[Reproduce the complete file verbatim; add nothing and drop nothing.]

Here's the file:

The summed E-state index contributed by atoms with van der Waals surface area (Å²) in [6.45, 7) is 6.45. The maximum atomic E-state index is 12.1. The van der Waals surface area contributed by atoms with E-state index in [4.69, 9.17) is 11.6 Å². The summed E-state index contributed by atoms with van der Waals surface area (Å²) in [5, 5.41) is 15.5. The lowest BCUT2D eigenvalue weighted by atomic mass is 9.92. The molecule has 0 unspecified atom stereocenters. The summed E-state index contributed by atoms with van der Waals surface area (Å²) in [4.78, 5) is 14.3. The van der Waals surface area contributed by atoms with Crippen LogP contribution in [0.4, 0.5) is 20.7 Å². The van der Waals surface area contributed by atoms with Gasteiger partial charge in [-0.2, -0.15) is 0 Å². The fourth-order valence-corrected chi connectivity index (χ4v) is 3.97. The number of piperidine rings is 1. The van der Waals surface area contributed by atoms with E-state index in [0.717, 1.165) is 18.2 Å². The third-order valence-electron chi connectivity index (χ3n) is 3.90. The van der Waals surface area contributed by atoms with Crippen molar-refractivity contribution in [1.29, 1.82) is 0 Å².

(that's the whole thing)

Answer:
The summed E-state index contributed by atoms with van der Waals surface area (Å²) in [6.45, 7) is 6.45. The maximum atomic E-state index is 12.1. The van der Waals surface area contributed by atoms with E-state index in [4.69, 9.17) is 11.6 Å². The summed E-state index contributed by atoms with van der Waals surface area (Å²) in [5, 5.41) is 15.5. The lowest BCUT2D eigenvalue weighted by atomic mass is 9.92. The molecule has 0 unspecified atom stereocenters. The summed E-state index contributed by atoms with van der Waals surface area (Å²) in [4.78, 5) is 14.3. The van der Waals surface area contributed by atoms with Crippen LogP contribution in [0.4, 0.5) is 20.7 Å². The van der Waals surface area contributed by atoms with Gasteiger partial charge in [-0.2, -0.15) is 0 Å². The fourth-order valence-corrected chi connectivity index (χ4v) is 3.97. The number of piperidine rings is 1. The van der Waals surface area contributed by atoms with E-state index in [0.717, 1.165) is 18.2 Å². The third-order valence-electron chi connectivity index (χ3n) is 3.90. The van der Waals surface area contributed by atoms with Crippen molar-refractivity contribution in [1.29, 1.82) is 0 Å².